The swift redress of unexamin'd wrongs:
245 	 Eager to serve, the cause perhaps untried,
	 But always apt to choose the suff'ring side;
	 To those who know thee not no words can paint,
	 And those who know thee, know all words are faint.
		 She does not feel thy pow'r who boasts thy flame,
250 	 And rounds her every period with thy name;
	 Nor she who vents her disproportion'd sighs
	 With pining Lesbia, when her sparrow dies;
	 Nor she who melts when hapless Shore expires,
	 While real mis'ry unreliev'd retires!
255 	 Who thinks feign'd sorrows all her tears deserve,
	 And weeps o'er WERTER, while her children starve.
		 As words are but th' external marks to tell
	 The fair ideas in the mind that dwell
	 And only are of things the outward sign,
260 	 And not the things themselves they but define;
	 So exclamations, tender tones, fond tears,
	 And all the graceful drap'ry FEELING wears;
	 These are her garb, not her, they but express
	 Her form, her semblance, her appropriate dress;
265 	 And these fair marks, reluctant I relate,
	 These lovely symbols may be counterfeit.
	 There are, who fill with brilliant plaints the page,
	 If a poor linnet meet the gunner's rage;
	 There are, who for a dying fawn deplore,
270 	 As if friend, parent, country, were no more;
	 Who boast, quick rapture trembling in their eye,
	 If from the spider's snare they snatch a fly;
	 There are, whose well-sung plaints each breast inflame,
	 And break all hearts--but his from whom they came.
275 	 He, scorning life's low duties to attend,
	 Writes odes on friendship, while he cheats his friend;
	 Of gaols and punishments he grieves to hear,
	 And pensions prison'd virtue with a tear;
	 While unpaid bills his creditor presents,
280 	 And ruin'd innocence his crime laments.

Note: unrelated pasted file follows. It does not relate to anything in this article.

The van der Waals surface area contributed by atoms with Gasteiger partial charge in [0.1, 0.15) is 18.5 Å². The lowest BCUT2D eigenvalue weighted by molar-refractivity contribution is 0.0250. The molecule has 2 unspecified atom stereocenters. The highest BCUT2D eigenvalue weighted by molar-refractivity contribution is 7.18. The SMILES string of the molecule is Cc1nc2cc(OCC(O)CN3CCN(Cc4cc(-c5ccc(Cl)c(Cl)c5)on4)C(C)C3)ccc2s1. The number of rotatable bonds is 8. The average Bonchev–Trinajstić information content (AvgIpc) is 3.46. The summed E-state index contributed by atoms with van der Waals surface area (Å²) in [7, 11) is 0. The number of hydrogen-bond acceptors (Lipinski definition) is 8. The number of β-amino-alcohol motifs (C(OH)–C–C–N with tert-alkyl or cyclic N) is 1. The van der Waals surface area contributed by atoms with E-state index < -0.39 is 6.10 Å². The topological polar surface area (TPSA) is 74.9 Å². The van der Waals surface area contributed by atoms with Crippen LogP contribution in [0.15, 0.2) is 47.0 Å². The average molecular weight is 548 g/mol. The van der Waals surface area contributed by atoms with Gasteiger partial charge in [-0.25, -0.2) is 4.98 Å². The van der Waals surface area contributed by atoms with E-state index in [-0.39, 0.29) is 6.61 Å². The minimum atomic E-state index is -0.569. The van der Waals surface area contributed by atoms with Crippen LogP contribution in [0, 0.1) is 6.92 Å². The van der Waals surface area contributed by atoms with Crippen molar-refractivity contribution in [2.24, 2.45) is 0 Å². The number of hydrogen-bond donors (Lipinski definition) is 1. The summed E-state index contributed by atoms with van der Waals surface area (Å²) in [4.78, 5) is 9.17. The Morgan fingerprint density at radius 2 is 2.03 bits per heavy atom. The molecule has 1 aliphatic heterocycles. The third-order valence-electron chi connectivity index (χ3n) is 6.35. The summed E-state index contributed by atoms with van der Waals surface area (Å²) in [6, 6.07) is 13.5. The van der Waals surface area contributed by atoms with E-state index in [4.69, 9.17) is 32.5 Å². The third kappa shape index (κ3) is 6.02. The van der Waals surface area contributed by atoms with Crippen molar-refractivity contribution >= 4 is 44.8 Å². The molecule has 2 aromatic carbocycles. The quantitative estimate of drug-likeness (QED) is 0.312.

Not so the tender moralist of Tweed,
	 His gen'rous Man of Feeling feels indeed.
		 O LOVE DIVINE! sole source of Charity!
	 More dear one genuine deed perform'd for thee,
285 	 Than all the periods FEELING e'er could turn,
	 Than all thy touching page, perverted STERNE.
	 Not that by deeds alone this love's express'd,
	 If so, the affluent only were the bless'd;
	 One silent wish, one pray'r, one soothing word,
290 	 The page of mercy shall, well pleas'd, record;
	 One soul-felt sigh by pow'rless pity giv'n,
	 Accepted incense, shall ascend to heav'n.
		 Since trifles make the sum of human things,
	 And half our mis'ry from our foibles springs;
295 	 Since life's best joys consist in peace and ease,
	 And though but few can serve, yet all may pease:
	 O let th' ungentle spirit learn from hence,
	 A small unkindness is a great offence.
	 To spread large bounties though we wish in vain,
300 	 Yet all may shun the guilt of giving pain:
	 To bless mankind with tides of flowing wealth,
	 With rank to grace them or to crown with health,
	 Our little lot denies; yet, lib'ral still,
	 Heav'n gives its counterpoise to every ill;
305 	 Nor let us murmur at our stinted pow'rs,
	 When kindness, love, and concord, may be ours.
	 The gift of minist'ring to others' ease,
	 To all her sons impartial she decrees;
	 The gentle offices of patient love,
310 	 Beyond all flatt'ry, and all price above;
	 The mild forbearance at a brother's fault,
	 The angry word suppress'd, the taunting thought;
	 Subduing and subdu'd, the petty strife,
	 Which clouds the colour of domestic life;
315 	 The sober comfort, all the peace which springs
	 From the large aggregate of little things;
	 On these small cares of daughter, wife, or friend,
	 The almost sacred joys of Home depend:
	 There, SENSIBILITY, thou best may'st reign,
320 	 HOME is thy true legitimate domain.
	 A solitary bliss thou ne'er could'st find,
	 Thy joys with those thou lov'st are intertwin'd;
	 And he, whose helpful tenderness removes
	 The rankling thorn which wounds the breast he loves,